"So before Palo Alto gets entrenched, it should do its research. ...So before Palo Alto falls into the CS line..." - really? 6 years, EWO, and we've got nuthin'. Exactly who's entrenched and who in PAUSD is falling into the CS line? Parents marching in the streets? I wish.

CS creating enemies of teachers and schools so parents are "spared the responsibility of their own roles"? Not so. Check out CS' page on the parents role - Web Link

From Mosby's Medical Dictionary - the definition of Denial: "an unconscious defense mechanism in which emotional conflict and anxiety are avoided by refusal to acknowledge those thoughts, feelings, desires, impulses, or facts that are consciously intolerable".

Powerful nature of Denial - example: When those who have eyes open but minds closed to documented health circumstances of teens (perhaps too painful to believe?), misrepresent and attack those who are responsibly and scientifically working to address the issue.

Sincere apologies for the lengthy post.


Like this comment
Posted by june vacation
a resident of Gunn High School
on Dec 12, 2010 at 2:28 pm

What happened to starting school earlier in August and ending school in May? The AP classes would benefit (2 more weeks to cover the same amount of material would certainly reduce stress), finals would end before break (finals includes a few days the week before devoted to review, and most teachers do not pile on stuff that week before finals), and everybody who wants to travel could do so in June when fares are less and resorts are easier to get into. What is it about August that so many people are so adamant about taking vacation then? Is it because "that's the way we've always done it" or is there an actual rational reason that trumps the rational reasons for starting school earlier in August?


Like this comment
Posted by Resident
a resident of Another Palo Alto neighborhood
on Dec 12, 2010 at 2:46 pm

Just to clarify. I think the reason people want to take vacation in August has nothing to do with cheaper travel or easier to get into resorts (??) is because many companies have busy Junes and it is hard to take time off then. It is because many families want to visit extended family who can host them in August but not June. It is also because many specialized camps (not PA kids camps) for teens involved in various activities nationwide occur in August. Many families also can't take vacation in June because of sporting activities such as All Stars, etc. and want to take them after sports are done.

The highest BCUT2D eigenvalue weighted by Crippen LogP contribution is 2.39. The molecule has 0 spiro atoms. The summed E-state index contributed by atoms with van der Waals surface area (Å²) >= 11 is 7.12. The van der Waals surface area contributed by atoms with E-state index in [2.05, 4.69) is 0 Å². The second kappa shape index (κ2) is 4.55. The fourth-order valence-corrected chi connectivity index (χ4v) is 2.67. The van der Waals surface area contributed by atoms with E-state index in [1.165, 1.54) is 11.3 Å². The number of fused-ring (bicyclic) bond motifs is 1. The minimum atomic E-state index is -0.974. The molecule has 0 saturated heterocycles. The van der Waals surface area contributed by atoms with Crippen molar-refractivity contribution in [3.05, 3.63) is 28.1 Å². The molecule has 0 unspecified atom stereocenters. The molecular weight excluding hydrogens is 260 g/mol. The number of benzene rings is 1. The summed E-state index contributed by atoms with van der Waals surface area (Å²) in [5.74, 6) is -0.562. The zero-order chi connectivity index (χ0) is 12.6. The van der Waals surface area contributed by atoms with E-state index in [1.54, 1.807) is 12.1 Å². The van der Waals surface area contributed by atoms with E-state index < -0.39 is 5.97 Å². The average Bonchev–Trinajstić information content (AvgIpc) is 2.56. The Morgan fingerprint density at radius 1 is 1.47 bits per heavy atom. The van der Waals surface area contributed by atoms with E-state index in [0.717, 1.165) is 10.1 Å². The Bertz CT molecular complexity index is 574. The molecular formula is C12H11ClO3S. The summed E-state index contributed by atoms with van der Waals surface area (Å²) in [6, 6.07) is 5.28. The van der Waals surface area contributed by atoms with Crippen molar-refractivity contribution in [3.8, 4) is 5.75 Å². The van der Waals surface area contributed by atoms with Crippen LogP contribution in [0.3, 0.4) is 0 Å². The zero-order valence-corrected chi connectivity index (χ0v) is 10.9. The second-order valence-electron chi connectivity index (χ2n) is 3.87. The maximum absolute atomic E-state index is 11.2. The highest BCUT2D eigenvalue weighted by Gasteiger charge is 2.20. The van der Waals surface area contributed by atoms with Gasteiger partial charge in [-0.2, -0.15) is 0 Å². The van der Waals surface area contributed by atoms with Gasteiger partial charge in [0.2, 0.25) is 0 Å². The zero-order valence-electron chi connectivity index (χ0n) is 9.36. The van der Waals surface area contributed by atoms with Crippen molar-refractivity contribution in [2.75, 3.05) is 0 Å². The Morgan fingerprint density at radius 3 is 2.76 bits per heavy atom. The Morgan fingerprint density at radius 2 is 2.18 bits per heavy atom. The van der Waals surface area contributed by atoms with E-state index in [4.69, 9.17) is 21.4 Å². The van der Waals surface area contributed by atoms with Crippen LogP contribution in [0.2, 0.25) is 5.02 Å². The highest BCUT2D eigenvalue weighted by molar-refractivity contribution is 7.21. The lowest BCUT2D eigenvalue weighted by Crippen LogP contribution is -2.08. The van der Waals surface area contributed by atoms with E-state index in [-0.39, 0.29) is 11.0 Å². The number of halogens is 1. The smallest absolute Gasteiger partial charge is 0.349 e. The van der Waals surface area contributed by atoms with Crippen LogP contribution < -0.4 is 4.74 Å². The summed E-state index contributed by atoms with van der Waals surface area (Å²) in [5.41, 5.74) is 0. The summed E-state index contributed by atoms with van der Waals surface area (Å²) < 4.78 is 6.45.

It doesn't really mean that people want to take them in August because they have always taken them in August. It means that they take them in August because it is convenient to take them then for many reasons rather than in June which is difficult.


Like this comment
Posted by Disappointed
a resident of another community
on Dec 12, 2010 at 4:58 pm

I understand this, but there are plenty of high-achieving students (just as high achieving as in Palo Alto) in Los Altos and Mountain View who face similar camp, sports, and parental vacation issues. Those students, though, start school in mid-August, have first-semester finals in December, and get out in early June (June 3, in 2011). There's nothing unique to Palo Alto schools or circumstances that would preclude switching to this type of calendar. It's just sad that nothing seems to move forward. Clearly the original proposal fell by the wayside.


Like this comment
Posted by Not confused
a resident of Leland Manor/Garland Drive
on Dec 13, 2010 at 6:27 am

To June: You are far too sensible. That is the problem. Common sense always loses to ...whatever you want to call what happened here.

Ya know, we have to think about all the elementary and middle school students and families who would suffer, having to shift their whole year back a week. And all the performing arts kids who would have a too packed December ( because, y'know, performing arts has no control over its schedule), and all the sports kids who would have too much to do with sports AND academics in December ( because that is what school is for, to cater to sports.)

Much better to keep all the status quo, then wring our hands over the students who are stressed out, depressed and high risk, and study what we can do to help them some time in the future. And, of course, everyone knows that taking a real rest to re-charge has nothing to do with stress/depression reduction. ( ha )


Like this comment
Posted by Parent
a resident of Palo Alto High School
on Dec 13, 2010 at 8:48 am

My son could not sleep well last night due to 4 tests this week. I can only imagine how he will do during finals week after the holidays. The holidays are going to be full of stress for him. Thank you to the School Board for my son's sleep deprivation until the end of January. I'm guessing sleep deprivation is a factor in teen suicides. I guess one less student doesn't affect the School Board unless it's their child.


Like this comment
Posted by Paly Parent
a resident of Palo Alto High School
on Dec 13, 2010 at 8:54 am